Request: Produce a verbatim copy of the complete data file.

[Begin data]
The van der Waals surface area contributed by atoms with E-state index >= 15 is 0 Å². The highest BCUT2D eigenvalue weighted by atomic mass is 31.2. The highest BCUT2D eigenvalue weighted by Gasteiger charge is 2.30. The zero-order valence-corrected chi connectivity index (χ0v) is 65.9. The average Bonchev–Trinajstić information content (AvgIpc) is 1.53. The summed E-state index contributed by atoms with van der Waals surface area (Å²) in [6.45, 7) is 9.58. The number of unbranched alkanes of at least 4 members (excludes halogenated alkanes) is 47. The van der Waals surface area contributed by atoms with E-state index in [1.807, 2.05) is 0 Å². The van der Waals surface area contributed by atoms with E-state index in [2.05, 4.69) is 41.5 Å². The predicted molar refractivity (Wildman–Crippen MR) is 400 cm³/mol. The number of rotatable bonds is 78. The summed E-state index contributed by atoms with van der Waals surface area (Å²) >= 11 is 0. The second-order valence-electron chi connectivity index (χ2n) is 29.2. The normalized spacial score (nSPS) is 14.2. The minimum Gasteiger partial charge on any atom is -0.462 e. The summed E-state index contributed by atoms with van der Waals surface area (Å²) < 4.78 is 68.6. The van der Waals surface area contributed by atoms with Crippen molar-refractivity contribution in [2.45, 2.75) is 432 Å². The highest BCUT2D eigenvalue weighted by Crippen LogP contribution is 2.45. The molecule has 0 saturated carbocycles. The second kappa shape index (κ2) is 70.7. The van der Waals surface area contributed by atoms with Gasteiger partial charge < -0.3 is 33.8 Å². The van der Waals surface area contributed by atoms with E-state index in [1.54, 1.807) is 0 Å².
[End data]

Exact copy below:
The van der Waals surface area contributed by atoms with E-state index >= 15 is 0 Å². The highest BCUT2D eigenvalue weighted by atomic mass is 31.2. The highest BCUT2D eigenvalue weighted by Gasteiger charge is 2.30. The zero-order valence-corrected chi connectivity index (χ0v) is 65.9. The average Bonchev–Trinajstić information content (AvgIpc) is 1.53. The summed E-state index contributed by atoms with van der Waals surface area (Å²) in [6.45, 7) is 9.58. The number of unbranched alkanes of at least 4 members (excludes halogenated alkanes) is 47. The van der Waals surface area contributed by atoms with E-state index in [1.807, 2.05) is 0 Å². The van der Waals surface area contributed by atoms with E-state index in [2.05, 4.69) is 41.5 Å². The predicted molar refractivity (Wildman–Crippen MR) is 400 cm³/mol. The number of rotatable bonds is 78. The summed E-state index contributed by atoms with van der Waals surface area (Å²) >= 11 is 0. The second-order valence-electron chi connectivity index (χ2n) is 29.2. The normalized spacial score (nSPS) is 14.2. The minimum Gasteiger partial charge on any atom is -0.462 e. The summed E-state index contributed by atoms with van der Waals surface area (Å²) < 4.78 is 68.6. The van der Waals surface area contributed by atoms with Crippen molar-refractivity contribution in [2.45, 2.75) is 432 Å². The highest BCUT2D eigenvalue weighted by Crippen LogP contribution is 2.45. The molecule has 0 saturated carbocycles. The second kappa shape index (κ2) is 70.7. The van der Waals surface area contributed by atoms with Gasteiger partial charge < -0.3 is 33.8 Å². The van der Waals surface area contributed by atoms with E-state index in [1.54, 1.807) is 0 Å².